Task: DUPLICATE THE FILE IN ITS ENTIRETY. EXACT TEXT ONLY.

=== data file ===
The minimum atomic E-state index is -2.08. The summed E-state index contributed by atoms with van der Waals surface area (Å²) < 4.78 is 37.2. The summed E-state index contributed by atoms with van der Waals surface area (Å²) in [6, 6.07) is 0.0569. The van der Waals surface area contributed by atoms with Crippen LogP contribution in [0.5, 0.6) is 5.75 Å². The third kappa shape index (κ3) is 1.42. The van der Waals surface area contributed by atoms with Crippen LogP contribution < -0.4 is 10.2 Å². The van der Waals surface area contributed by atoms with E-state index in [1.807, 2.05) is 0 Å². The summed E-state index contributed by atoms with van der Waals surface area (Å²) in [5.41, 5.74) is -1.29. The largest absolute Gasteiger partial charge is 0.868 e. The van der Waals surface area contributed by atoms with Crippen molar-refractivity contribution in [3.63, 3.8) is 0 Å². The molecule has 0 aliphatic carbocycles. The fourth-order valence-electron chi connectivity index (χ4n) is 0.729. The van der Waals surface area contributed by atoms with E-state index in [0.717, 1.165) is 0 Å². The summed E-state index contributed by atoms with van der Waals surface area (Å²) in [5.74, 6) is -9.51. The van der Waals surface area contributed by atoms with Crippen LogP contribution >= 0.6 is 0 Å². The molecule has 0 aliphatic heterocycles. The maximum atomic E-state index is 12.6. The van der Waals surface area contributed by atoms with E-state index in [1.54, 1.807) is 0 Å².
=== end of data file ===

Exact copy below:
The minimum atomic E-state index is -2.08. The summed E-state index contributed by atoms with van der Waals surface area (Å²) < 4.78 is 37.2. The summed E-state index contributed by atoms with van der Waals surface area (Å²) in [6, 6.07) is 0.0569. The van der Waals surface area contributed by atoms with Crippen LogP contribution in [0.5, 0.6) is 5.75 Å². The third kappa shape index (κ3) is 1.42. The van der Waals surface area contributed by atoms with Crippen LogP contribution < -0.4 is 10.2 Å². The van der Waals surface area contributed by atoms with E-state index in [1.807, 2.05) is 0 Å². The summed E-state index contributed by atoms with van der Waals surface area (Å²) in [5.41, 5.74) is -1.29. The largest absolute Gasteiger partial charge is 0.868 e. The van der Waals surface area contributed by atoms with Crippen molar-refractivity contribution in [3.63, 3.8) is 0 Å². The molecule has 0 aliphatic carbocycles. The fourth-order valence-electron chi connectivity index (χ4n) is 0.729. The van der Waals surface area contributed by atoms with E-state index in [0.717, 1.165) is 0 Å². The summed E-state index contributed by atoms with van der Waals surface area (Å²) in [5.74, 6) is -9.51. The van der Waals surface area contributed by atoms with Crippen LogP contribution >= 0.6 is 0 Å². The molecule has 0 aliphatic heterocycles. The maximum atomic E-state index is 12.6. The van der Waals surface area contributed by atoms with E-state index in [1.54, 1.807) is 0 Å².